In 1987, a urologist named Gerald Murphy, M.D., D.Sc., who directed the Roswell Park Memorial Institute for cancer research and treatment – and who developed the original PSA test –made a monoclonal antibody, called 7E11.  “Not much happened with that antibody until 1993, when a group at Memorial Sloan Kettering Cancer Center, headed by Skip Heston, Ph.D., used Murphy’s antibody as a reagent or tool to clone the gene for the antigen that was detected by the antibody,” says Bander.  “When they cloned the gene, their analysis indicated that it was very specific for prostate cancer.  They also found it was present in the cell membrane of prostate cancer cells,” and so they named it “prostate-specific membrane antigen” or PSMA.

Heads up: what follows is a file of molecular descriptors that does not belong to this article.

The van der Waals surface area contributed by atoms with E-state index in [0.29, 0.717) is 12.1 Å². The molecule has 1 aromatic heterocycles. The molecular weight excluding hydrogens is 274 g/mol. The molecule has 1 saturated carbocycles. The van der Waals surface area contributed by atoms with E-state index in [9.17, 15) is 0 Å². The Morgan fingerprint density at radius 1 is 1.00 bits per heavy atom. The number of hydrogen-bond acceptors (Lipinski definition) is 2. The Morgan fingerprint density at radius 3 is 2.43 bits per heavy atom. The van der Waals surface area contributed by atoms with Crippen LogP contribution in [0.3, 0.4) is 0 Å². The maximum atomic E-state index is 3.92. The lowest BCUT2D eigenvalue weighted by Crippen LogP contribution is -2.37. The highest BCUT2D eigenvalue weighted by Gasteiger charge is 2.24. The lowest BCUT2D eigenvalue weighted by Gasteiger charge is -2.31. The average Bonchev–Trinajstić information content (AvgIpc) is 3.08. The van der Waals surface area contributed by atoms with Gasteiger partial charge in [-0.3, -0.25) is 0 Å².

Soon afterward, Bander received PCF funding to develop antibodies that were specific to prostate cancer cells.  He studied 7E11, and realized that “if you were looking to target PSMA in patients, this antibody had a significant flaw:  it binds to a part of the PSMA protein that is inside of the cell membrane, a site that antibodies can’t readily reach.  In fact, the 7E11 antibody could only bind to dead prostate cancer cells, a case where the cell membrane had been disrupted. But, fortunately, the PSMA molecule spans the cell membrane with a short region of it inside the cell (where 7E11 binds), another region traverses the membrane, and the largest part of the molecule is sitting on the outside of the cell.  “If you want to have an antibody that can bind to the tumor cell in patients, that antibody really needs to be directed to the part of the molecule that’s on the exterior of the cell.”  Because the antibody is administered through the bloodstream, he continues, “the only thing the antibody sees is what’s on the outside of the cell.  We set out to make a series of antibodies to the part of the molecule that’s on the outside of the cell.  A few other groups, including Skip Heston’s group, also set out to do the same thing.  We happened to get there first.”